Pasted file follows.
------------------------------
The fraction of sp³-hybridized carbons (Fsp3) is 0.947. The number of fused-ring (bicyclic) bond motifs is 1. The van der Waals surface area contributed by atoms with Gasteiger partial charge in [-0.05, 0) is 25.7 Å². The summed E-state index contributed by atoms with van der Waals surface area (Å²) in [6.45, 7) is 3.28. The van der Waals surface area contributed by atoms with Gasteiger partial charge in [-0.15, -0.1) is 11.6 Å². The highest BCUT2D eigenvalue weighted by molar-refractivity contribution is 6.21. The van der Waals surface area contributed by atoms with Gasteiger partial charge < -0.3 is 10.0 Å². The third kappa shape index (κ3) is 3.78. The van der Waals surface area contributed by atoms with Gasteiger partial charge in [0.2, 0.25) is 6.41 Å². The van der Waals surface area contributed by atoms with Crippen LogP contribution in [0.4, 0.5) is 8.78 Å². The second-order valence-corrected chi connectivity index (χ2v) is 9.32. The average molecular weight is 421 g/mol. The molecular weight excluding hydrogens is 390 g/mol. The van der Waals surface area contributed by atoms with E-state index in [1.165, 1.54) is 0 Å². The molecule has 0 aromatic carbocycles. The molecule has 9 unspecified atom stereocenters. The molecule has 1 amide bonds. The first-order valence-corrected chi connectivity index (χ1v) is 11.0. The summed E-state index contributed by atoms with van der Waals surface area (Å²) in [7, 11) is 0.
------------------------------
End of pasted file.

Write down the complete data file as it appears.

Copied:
The fraction of sp³-hybridized carbons (Fsp3) is 0.947. The number of fused-ring (bicyclic) bond motifs is 1. The van der Waals surface area contributed by atoms with Gasteiger partial charge in [-0.05, 0) is 25.7 Å². The summed E-state index contributed by atoms with van der Waals surface area (Å²) in [6.45, 7) is 3.28. The van der Waals surface area contributed by atoms with Gasteiger partial charge in [-0.15, -0.1) is 11.6 Å². The highest BCUT2D eigenvalue weighted by molar-refractivity contribution is 6.21. The van der Waals surface area contributed by atoms with Gasteiger partial charge < -0.3 is 10.0 Å². The third kappa shape index (κ3) is 3.78. The van der Waals surface area contributed by atoms with Gasteiger partial charge in [0.2, 0.25) is 6.41 Å². The van der Waals surface area contributed by atoms with Crippen LogP contribution in [0.4, 0.5) is 8.78 Å². The second-order valence-corrected chi connectivity index (χ2v) is 9.32. The average molecular weight is 421 g/mol. The molecular weight excluding hydrogens is 390 g/mol. The van der Waals surface area contributed by atoms with E-state index in [1.165, 1.54) is 0 Å². The molecule has 0 aromatic carbocycles. The molecule has 9 unspecified atom stereocenters. The molecule has 1 amide bonds. The first-order valence-corrected chi connectivity index (χ1v) is 11.0. The summed E-state index contributed by atoms with van der Waals surface area (Å²) in [7, 11) is 0.